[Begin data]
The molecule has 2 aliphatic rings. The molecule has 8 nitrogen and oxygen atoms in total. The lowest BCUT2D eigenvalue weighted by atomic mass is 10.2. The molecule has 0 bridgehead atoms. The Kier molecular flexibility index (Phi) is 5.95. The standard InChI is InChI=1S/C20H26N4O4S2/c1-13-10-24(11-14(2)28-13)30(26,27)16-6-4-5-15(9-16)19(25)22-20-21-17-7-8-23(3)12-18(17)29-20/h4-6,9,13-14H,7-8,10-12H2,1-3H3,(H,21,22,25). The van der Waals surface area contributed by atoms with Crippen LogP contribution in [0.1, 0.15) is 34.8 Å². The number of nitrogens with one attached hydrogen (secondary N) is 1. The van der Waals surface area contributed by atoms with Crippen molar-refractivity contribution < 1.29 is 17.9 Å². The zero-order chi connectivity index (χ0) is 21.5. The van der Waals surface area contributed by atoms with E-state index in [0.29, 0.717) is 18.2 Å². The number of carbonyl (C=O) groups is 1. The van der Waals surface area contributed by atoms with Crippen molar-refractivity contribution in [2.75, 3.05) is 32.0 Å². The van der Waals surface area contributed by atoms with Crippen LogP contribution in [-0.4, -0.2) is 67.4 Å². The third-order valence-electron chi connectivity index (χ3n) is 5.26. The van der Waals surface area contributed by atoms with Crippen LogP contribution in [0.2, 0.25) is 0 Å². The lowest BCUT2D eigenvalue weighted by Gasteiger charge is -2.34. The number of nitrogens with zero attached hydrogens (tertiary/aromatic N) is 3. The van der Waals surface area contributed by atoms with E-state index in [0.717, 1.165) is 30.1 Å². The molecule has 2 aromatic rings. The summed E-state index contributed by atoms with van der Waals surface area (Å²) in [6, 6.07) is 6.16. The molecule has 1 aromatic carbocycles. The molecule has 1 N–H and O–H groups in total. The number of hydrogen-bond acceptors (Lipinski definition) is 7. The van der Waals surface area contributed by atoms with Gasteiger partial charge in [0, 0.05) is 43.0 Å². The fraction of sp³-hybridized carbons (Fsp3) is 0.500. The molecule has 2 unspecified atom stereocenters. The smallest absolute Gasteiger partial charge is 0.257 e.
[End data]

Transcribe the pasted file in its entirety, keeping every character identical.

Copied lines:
The molecule has 2 aliphatic rings. The molecule has 8 nitrogen and oxygen atoms in total. The lowest BCUT2D eigenvalue weighted by atomic mass is 10.2. The molecule has 0 bridgehead atoms. The Kier molecular flexibility index (Phi) is 5.95. The standard InChI is InChI=1S/C20H26N4O4S2/c1-13-10-24(11-14(2)28-13)30(26,27)16-6-4-5-15(9-16)19(25)22-20-21-17-7-8-23(3)12-18(17)29-20/h4-6,9,13-14H,7-8,10-12H2,1-3H3,(H,21,22,25). The van der Waals surface area contributed by atoms with Crippen LogP contribution in [0.1, 0.15) is 34.8 Å². The number of nitrogens with one attached hydrogen (secondary N) is 1. The van der Waals surface area contributed by atoms with Crippen molar-refractivity contribution < 1.29 is 17.9 Å². The zero-order chi connectivity index (χ0) is 21.5. The van der Waals surface area contributed by atoms with E-state index in [0.29, 0.717) is 18.2 Å². The number of carbonyl (C=O) groups is 1. The van der Waals surface area contributed by atoms with Crippen molar-refractivity contribution in [2.75, 3.05) is 32.0 Å². The van der Waals surface area contributed by atoms with Crippen LogP contribution in [-0.4, -0.2) is 67.4 Å². The third-order valence-electron chi connectivity index (χ3n) is 5.26. The van der Waals surface area contributed by atoms with Crippen LogP contribution in [0.2, 0.25) is 0 Å². The lowest BCUT2D eigenvalue weighted by Gasteiger charge is -2.34. The number of nitrogens with zero attached hydrogens (tertiary/aromatic N) is 3. The van der Waals surface area contributed by atoms with E-state index in [0.717, 1.165) is 30.1 Å². The molecule has 2 aromatic rings. The summed E-state index contributed by atoms with van der Waals surface area (Å²) in [6, 6.07) is 6.16. The molecule has 1 aromatic carbocycles. The molecule has 1 N–H and O–H groups in total. The number of hydrogen-bond acceptors (Lipinski definition) is 7. The van der Waals surface area contributed by atoms with Gasteiger partial charge in [0, 0.05) is 43.0 Å². The fraction of sp³-hybridized carbons (Fsp3) is 0.500. The molecule has 2 unspecified atom stereocenters. The smallest absolute Gasteiger partial charge is 0.257 e.